The technical development of MACAO-VLTI in its present form was begun in 1999 and with project reviews at 6 months’ intervals, the project quickly reached cruising speed. The effective design is the result of a very fruitful collaboration between the AO department at ESO and European industry which contributed with the diligent fabrication of numerous high-tech components, including the bimorph DM with 60 actuators, a fast-reaction tip-tilt mount and many others. The assembly, tests and performance-tuning of this complex real-time system was assumed by ESO-Garching staff.
Installation at Paranal
The first crates of the 60+ cubic-meter shipment with MACAO components arrived at the Paranal Observatory on March 12, 2003. Shortly thereafter, ESO engineers and technicians began the painstaking assembly of this complex instrument, below the VLT 8.2-m KUEYEN telescope (formerly UT2).
They followed a carefully planned scheme, involving installation of the electronics, water cooling systems, mechanical and optical components. At the end, they performed the demanding optical alignment, delivering a fully assembled instrument one week before the planned first test observations. This extra week provided a very welcome and useful opportunity to perform a multitude of tests and calibrations in preparation of the actual observations.
AO to the service of Interferometry
The VLT Interferometer (VLTI) combines starlight captured by two or more 8.2- VLT Unit Telescopes (later also from four moveable1.8-m Auxiliary Telescopes) and allows to vastly increase the image resolution. The light beams from the telescopes are brought together “in phase” (coherently). Starting out at the primary mirrors, they undergo numerous reflections along their different paths over total distances of several hundred meters before they reach the interferometric Laboratory where they are combined to within a fraction of a wavelength, i.e., within nanometers!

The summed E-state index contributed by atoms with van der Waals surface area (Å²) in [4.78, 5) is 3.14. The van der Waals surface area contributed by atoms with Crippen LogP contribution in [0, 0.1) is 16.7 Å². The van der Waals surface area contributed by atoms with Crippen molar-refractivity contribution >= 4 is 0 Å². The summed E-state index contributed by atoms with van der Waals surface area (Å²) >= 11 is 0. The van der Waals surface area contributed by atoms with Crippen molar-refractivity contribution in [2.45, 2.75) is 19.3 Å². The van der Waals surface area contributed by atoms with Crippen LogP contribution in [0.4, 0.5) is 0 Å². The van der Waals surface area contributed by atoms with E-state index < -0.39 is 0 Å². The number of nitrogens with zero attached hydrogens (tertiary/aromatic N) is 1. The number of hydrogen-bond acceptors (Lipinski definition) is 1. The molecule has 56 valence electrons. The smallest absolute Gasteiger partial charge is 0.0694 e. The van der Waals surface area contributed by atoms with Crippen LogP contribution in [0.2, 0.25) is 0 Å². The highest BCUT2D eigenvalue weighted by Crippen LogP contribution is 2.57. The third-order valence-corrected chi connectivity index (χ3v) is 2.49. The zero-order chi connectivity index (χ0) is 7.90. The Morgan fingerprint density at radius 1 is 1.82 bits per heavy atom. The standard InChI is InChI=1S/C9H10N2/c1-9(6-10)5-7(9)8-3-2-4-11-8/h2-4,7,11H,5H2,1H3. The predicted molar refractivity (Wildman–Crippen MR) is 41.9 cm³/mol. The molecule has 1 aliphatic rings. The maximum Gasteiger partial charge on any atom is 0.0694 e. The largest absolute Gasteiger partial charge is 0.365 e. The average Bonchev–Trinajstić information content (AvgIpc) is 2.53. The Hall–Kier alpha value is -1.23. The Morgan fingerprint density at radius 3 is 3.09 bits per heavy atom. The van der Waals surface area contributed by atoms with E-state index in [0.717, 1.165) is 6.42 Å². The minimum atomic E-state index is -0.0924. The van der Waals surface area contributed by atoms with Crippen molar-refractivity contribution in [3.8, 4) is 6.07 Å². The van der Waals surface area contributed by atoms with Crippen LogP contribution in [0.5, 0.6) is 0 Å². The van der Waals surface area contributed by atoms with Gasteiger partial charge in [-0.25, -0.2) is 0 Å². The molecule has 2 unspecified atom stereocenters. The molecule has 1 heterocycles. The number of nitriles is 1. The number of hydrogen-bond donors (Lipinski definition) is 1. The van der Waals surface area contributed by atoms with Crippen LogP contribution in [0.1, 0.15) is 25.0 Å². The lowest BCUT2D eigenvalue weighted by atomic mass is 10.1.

The gain by the interferometric technique is enormous – combining the light beams from two telescopes separated by 100 metres allows observation of details which could otherwise only be resolved by a single telescope with a diameter of 100 metres. Sophisticated data reduction is necessary to interpret interferometric measurements and to deduce important physical parameters of the observed objects like the diameters of stars, etc., cf. ESO PR 22/02.